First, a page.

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differences can over 30% of the black/white differential we have observed in student bar when. -- in borrowing. there has been claims of over borrowing which do not take into account the significant disparities in wealth. black families understand that moving up in america depends on a college education but it's very hard to move up when you lack wealth. it's easy to think of loans is optional when your family has other options to turn to, home equity, a family inheritance, etc, but for many black families, there are simply no other options. what about those colleges and universities? when we talk about race and student debt we quickly turned to institutions. in this case, my co-authors and i simply wanted to take a look at the data. what does it tell us on this matter? there has been a lot of discussion in particular about historically black colleges and universities.
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there has been a lot of discussion also about for-profit. with that it was very important to turn some attention to this. it is the case that black students are overrepresented and there and romans in these two types of institutions. we might therefore expect that the borrowing rates of those type of institutions would be higher in part because they have students there who need to borrow. whether they ask might be bar wing more from those institutions because there are fewer per student resources. in other words, there is less available financially for students and maybe that's why they need to borrow more. we take that into account in our emperor, all. that thisnd is factor, the lack of resources at the institution is contributing to borrowing but is also -- but it is only doing so at for-profit institutions, not driving up the borrowing at hcbu's. the overrepresentation of ever come american students at
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for-profit institutions is actually contributing to another 30% of the observed race gap and debt. -- gap in debt. in addition, we can see that while student loans are especially important to students bu's, for all the talk about this on the over a presentation of loans, if you look at the pie chart, you see hcbu's comprise only four percent of all borrowing. we need to look elsewhere for our solution. next slide. with think it's clearly important that in discussing the upcoming reauthorization of the higher education act way knology importance of student loans to the african-american committee and families across the country. these racial disparities of wealth are enormous and growing rapidly and they are not going anywhere. that means when it allah sees that respond to the problem by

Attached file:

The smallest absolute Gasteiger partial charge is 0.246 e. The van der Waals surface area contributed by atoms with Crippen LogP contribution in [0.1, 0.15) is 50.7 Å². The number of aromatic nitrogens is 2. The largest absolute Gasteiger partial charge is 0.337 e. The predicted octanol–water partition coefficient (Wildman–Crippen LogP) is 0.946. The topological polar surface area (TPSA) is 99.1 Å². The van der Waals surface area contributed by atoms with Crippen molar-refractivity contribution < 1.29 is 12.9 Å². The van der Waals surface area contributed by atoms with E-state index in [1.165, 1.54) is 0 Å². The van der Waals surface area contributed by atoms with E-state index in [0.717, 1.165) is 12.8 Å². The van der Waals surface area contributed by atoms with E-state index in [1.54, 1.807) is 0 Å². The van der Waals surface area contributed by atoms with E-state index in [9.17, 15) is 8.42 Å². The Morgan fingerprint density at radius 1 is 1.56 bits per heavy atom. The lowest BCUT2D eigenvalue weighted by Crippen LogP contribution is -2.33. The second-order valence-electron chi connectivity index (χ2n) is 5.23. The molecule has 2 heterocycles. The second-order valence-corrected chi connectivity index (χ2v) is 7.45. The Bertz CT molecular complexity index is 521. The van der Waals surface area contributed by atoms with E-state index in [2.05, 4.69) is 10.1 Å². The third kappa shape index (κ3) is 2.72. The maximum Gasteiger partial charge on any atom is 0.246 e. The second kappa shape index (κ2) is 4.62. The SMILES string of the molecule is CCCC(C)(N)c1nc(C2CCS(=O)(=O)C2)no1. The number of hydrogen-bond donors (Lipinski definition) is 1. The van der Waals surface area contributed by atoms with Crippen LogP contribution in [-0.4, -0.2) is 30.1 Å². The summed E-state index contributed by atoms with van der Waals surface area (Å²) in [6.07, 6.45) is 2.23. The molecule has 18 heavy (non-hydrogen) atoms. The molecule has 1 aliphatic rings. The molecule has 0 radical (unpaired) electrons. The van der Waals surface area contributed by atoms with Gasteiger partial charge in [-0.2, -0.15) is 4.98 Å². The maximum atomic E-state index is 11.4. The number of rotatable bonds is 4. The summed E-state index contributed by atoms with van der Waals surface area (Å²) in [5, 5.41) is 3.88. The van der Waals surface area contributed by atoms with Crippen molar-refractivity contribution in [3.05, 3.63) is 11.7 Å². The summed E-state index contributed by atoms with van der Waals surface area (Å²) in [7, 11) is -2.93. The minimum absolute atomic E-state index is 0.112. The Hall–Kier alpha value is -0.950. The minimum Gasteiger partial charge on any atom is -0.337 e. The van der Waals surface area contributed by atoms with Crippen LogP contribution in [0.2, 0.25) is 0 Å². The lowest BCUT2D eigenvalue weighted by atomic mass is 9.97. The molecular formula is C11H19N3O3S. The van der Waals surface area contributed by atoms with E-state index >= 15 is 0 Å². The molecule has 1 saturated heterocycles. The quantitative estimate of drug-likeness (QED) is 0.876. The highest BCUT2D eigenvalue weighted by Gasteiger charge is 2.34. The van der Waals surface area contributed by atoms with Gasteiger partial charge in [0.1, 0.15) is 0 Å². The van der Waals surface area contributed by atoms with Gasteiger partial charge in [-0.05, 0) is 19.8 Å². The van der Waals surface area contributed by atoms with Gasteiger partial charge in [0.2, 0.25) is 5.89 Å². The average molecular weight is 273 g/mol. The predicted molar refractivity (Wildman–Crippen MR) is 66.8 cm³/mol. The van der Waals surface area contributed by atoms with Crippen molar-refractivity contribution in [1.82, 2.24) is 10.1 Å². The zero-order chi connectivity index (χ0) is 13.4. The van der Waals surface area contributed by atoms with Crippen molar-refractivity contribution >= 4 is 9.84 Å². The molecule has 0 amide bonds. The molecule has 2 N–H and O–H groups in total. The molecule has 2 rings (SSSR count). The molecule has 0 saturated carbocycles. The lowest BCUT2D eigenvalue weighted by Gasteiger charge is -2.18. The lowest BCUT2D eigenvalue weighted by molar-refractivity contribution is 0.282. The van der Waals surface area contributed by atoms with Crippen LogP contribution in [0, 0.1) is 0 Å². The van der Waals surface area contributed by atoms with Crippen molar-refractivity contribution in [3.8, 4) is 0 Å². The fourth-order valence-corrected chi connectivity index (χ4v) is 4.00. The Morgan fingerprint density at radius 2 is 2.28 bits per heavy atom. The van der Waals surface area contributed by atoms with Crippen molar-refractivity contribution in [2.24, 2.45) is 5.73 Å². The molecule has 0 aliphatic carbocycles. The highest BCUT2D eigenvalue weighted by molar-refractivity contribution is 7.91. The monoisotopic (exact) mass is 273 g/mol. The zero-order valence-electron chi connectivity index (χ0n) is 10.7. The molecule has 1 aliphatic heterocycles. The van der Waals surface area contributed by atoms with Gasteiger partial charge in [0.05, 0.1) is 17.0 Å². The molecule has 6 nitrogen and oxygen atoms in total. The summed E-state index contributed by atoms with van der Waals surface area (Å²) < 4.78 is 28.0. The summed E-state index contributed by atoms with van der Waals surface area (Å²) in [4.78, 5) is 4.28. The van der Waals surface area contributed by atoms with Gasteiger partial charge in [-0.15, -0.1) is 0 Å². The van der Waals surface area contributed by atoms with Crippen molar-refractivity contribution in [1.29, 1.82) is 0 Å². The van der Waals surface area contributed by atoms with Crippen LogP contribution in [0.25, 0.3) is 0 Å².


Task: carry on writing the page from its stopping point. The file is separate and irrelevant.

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knology it and providing help, not cutting them off. there is a way to ensure that students to borrow less. it is meeting their demonstrated financial need. we have a federal needs analysis and we ignore it when it clearly indicates a negative expected family contribution. we can change that law and we can ensure that students from families with no access get the pell grant if they need it in order to exceed -- in order to succeed in college. right now, we have families and students who should qualify for a negative efc and a larger pell. we ignore that information and require that they borrow and penalize them for doing so. also increase the transparency and reduce the risk of bar wing by restoring -- a the risk by reducing of nonpayment. thelly, we would argue that income-based repayment options
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available for student loan should be extended to parents and loan borrowers. >> thank you very much. we are preserving your time for questions. our next speaker is willie kirkland from dillard university. he can tell you from the front lines what this issue looks like to a very important hcbu. >> good morning, i'm here to talk about the experience of one institution with the impact of financial aid limits and how it affects the institutions throughout from the individual students to the bottom line. dillarding about university located in new orleans, louisiana and it was founded in 1869. throughout its history, the mission has focused on training african-american and underprivileged individuals and assume leadership roles throughout the world and the country.